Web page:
Do you have any thoughts on the Biocontrol Diasensor 1000 non-invasive glucose sensor, and whether, if approved for sale, it will be useful for kids with diabetes?
Yes, we do; No, it won't. There are just too many unresolved problems at the present time:
- As we understand it, the calibration method used requires several blood samples every month at different levels of sugar in order to set the machine's calibration correctly: obviously difficult to do in kids!
- And the calibration every month (at their facility) will probably involve a financial charge, as well as a major investment of time and effort!
- And the size and weight of the device are outlandish for kids (or for adults!).
- And it works only half the time in the relatively few people for whom it does work.
- Plus, if there's several people with diabetes, they'll each need their own machine: the calibration is individualized to each person, and under no circumstance could a single machine be shared.
We have to remember that people's lives depend on accurate readings, and until the manufacturers can get reliability that is in the range of 95% (rather than 35%), it's just not worth using (or approving, according to the FDA Advisory Panel). We don't feel at all comfortable with a claim that it would benefit "8, 200, 2000, or 2 million people" if two times as many get nowhere with the same device.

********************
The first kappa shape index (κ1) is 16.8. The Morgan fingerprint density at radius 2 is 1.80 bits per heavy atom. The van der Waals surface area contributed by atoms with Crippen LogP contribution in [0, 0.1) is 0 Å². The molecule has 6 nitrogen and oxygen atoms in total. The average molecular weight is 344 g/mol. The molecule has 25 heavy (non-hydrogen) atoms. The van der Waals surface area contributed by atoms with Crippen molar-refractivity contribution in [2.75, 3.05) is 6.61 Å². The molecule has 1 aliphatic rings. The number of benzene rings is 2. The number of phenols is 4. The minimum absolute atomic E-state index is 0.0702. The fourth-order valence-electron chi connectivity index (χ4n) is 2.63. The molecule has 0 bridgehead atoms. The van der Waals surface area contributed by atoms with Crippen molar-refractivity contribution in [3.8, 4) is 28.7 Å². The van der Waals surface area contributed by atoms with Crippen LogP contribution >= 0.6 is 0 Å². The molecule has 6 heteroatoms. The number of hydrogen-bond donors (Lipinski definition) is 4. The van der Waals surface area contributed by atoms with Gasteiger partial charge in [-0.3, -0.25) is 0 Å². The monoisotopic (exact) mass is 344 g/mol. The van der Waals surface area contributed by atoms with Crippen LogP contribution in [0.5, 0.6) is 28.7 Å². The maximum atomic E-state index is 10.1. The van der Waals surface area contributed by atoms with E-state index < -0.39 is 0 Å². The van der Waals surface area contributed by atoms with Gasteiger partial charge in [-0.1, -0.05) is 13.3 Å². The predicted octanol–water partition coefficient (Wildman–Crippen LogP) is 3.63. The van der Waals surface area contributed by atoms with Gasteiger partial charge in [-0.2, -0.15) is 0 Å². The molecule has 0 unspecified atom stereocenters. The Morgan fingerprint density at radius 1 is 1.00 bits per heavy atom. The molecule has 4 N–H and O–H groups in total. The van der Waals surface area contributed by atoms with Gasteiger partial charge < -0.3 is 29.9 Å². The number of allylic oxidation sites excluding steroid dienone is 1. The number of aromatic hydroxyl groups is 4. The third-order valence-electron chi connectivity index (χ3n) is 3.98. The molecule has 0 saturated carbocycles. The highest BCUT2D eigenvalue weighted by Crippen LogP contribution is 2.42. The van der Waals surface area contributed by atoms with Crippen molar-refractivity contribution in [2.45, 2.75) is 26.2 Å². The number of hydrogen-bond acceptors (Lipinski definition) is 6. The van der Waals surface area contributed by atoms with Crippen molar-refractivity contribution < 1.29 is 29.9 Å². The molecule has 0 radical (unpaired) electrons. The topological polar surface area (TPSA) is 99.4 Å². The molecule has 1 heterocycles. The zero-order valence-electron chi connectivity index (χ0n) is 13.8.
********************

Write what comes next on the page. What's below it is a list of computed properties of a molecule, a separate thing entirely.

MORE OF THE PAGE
Sorry to have to be discouraging; the concept is really exciting, but the practical implementation is still quite a few years off. We're all waiting for better models; several companies are working on similar devices (some quite publicly, and some quite quietly), and we'll keep waiting for a device meeting strict criteria for accuracy and reproducibility, ease of calibration, small size and weight, ruggedness, and low cost.
Original posting 21 Mar 96
Last Updated: Tuesday April 06, 2010 15:08:50
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